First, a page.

Why would I start now?

"It's too late now. I wish I started when I was a kid. It would have been easier."

Piano teachers hear this all the time from prospective (and sometimes current) adult students. Many people assume that because they never took lessons as a child, then it is too late to start as an adult. Or perhaps they had a bad experience with piano lessons as children and quit, only to regret it later on.

The benefits of having music in your life as an adult student are many and it is never too late to start reaping them. Most professional musicians began their formal training before age 10, but if your interests are for personal enjoyment and recreation then by no means is it ever too late. In fact, adult students have a number of advantages in learning piano compared to children.

Advantages of Adult Piano Lessons:

Adults take lessons of their own volition.

Children, on the other hand, often need to be persuaded and cajoled to practise and attend lessons -- even if they really do have a natural interest in piano. Adults who take lessons are typically very dedicated and committed students. No kicking and screaming when it comes to home practice or going to the lesson for adult students.

Adults can understand and absorb complex concepts much more easily.

This makes learning music theory and analysis much easier than it is for children, and it has direct implications for interpreting and performing music.

Many people believe that making music is a purely creative, right-brained activity but it engages several different areas across the entire brain at the same time. (This is what makes it an excellent way of keeping mature brains active and healthy.) As one of the most emotionally charged art forms, music would be very dull and uninteresting without creative and emotional flair. However, so much of interpretation and performance rests on a foundation of understanding music theory and analysis. Of understanding musical vocabulary and structure, as well as the composer's intent and direction with musical material. Playing music without understanding these elements would be like an actor reciting poetry without understanding the meaning of the words or basic grammar.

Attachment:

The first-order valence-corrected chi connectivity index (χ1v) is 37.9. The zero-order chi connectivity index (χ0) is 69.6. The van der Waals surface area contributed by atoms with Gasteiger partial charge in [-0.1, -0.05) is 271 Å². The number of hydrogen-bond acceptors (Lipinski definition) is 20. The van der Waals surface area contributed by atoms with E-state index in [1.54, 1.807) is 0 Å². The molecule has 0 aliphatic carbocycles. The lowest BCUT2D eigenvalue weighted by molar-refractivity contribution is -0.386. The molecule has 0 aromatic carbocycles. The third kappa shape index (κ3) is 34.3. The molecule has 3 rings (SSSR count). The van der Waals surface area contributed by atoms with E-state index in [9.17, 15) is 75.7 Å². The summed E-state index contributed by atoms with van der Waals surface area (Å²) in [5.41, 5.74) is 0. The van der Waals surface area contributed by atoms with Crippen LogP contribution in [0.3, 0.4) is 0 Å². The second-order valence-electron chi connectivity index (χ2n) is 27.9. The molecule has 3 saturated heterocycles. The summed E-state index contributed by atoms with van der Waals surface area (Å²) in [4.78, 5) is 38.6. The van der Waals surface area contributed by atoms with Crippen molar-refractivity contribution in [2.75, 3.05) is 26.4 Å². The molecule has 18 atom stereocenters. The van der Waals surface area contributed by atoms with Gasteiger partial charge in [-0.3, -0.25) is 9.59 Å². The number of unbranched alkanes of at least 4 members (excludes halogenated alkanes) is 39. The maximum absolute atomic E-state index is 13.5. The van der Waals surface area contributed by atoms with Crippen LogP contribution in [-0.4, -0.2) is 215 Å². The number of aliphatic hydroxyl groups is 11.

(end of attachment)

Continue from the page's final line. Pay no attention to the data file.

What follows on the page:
Adults have longer attention spans.

Children's attention spans are generally much shorter, often just a few minutes at a time. It requires a high level of concentration and focus to learn piano so adults have the advantage on this one. Progress at the piano is the result of many hours of careful practice with great depth of focus.

(Incidentally, practising without concentrating is not just unproductive; it can be very counterproductive. Sloppy practice can lead to bad habits or misplaying that requires more time and effort to unlearn and then re-learn properly.)

Adults are fully literate and numerate.

By contrast, children (especially very young ones) may be still in the process of getting a firm handle on their letters and numbers so this necessitates more basic teaching methods. Note names, fingering numbers, counting the rhythm and musical instructions require facility in reading letters and numbers without getting confused or mixed up. So do music theory, music history as well as analysis.

Adults are fully grown, physically speaking.

Children have developing skeletons and muscles. Fully formed hands as well as coordinated hands and feet are a major advantage at the piano by making a wider range of music accessible. Children learning string instruments must adapt to different sized instruments as they grow. The violin, for example, comes in eight different sizes to suit players of different sizes. The piano is a one-size-fits-all instrument. Having adult-sized hands makes it easier.

Remember: It is never too late to start. If you are an adult wishing to begin or resume, there is no time like the present. Taking lessons as an adult could be a path to musical satisfaction and fulfillment.


Personal Reasons

Adult students come to us for lessons because they:

  • Took lessons as a child and wish to continue where they left off

  • Want to relieve stress by doing something fun and creative

  • Never had the chance to take lessons before, but always wanted to learn to play piano

  • Would like to play music with family / friends who sing or play other instruments

  • Already sing or play another instrument and wish to play piano as well

  • Work in a preschool / daycare / elementary school and being able to play piano helps in the classroom

  • Retired and want a hobby

  • Had a difficult life event and want to do something for themselves

  • Want to explore different music styles or genres

  • Want to improve self-confidence and patience

  • Want to become comfortable in front of an audience when performing or public-speaking

  • Want to be a more interesting person

  • Want to maintain or enhance mental sharpness, memory, brain function

  • Want to achieve certain personal goals (learning how to play their own or someone else's favorite song, connecting with others who enjoy music)